Someone call Steve Carrell.

He’ll do fine.

Listen, the only reason I’m chiming in here at all is that I have a dog in this fight. I just do. See, I’m a few days away from my first marriage ending. Officially. In a week and change it’ll all be finalized.

I was married for ten years.

We have three young kids.

I am not going to stand here and pretend to you that I’m ecstatic about any of this. It’s been painful as hell. It’s been beyond heartbreaking. And it’s made me second-guess every single emotion I have ever felt since I met my ex in a Salt Lake City bar once upon a time.

Divorce makes me feel guilty. My kids, they won’t have many memories of a mom and dad ever living together or holding hands or dancing in the kitchen. Fact is, they won’t have any memories of us being in love at all, I don’t think. But still, I try and tell myself that I guess we’re doing the right thing, divorcing because we argued a lot and became pretty miserable. Only time will tell.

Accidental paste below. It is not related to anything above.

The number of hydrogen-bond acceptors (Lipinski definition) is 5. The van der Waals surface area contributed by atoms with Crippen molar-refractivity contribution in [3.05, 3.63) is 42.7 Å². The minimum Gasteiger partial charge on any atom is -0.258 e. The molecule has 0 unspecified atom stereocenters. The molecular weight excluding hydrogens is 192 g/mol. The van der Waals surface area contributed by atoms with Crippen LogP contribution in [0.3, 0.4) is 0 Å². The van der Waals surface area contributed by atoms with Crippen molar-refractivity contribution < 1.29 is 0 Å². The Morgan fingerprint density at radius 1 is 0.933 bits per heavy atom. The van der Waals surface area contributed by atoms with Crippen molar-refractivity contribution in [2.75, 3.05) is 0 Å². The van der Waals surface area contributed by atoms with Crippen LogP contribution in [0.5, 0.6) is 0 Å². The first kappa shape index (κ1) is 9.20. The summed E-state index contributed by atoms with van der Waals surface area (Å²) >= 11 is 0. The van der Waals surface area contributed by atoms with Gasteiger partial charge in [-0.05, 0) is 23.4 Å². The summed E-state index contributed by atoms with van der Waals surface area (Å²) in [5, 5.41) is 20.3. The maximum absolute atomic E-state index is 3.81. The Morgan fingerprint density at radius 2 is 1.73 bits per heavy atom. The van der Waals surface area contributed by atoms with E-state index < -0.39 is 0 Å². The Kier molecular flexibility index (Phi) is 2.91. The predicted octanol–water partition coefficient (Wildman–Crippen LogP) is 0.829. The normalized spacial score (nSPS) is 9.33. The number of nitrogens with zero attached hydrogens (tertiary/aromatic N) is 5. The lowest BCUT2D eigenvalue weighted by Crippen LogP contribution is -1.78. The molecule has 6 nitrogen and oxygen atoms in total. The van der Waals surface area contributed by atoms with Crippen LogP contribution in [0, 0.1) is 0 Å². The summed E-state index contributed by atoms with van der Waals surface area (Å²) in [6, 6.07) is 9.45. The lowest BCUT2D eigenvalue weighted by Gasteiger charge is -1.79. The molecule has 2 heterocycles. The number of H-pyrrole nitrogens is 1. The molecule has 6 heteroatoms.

Divorce makes me feel sad. I loved a woman hard and true, despite our differences, our outlooks, and ultimately, our problematic co-existence. At this point though, I’m still reeling from the blows, you know? And as much I try and be honest with myself  about wanting her to always be okay in this world, and for her to find true happiness or whatever the hell sweet notions that divorcing people are supposed to hope for the one they are divorcing, for the one they are cutting loose and watching drift away, it seems to me to be disingenuous at this point to just come on out and say, “Hey, we are still TERRIFIC friends and I cannot wait to hang out with her at the kids’ birthday parties or whatever!”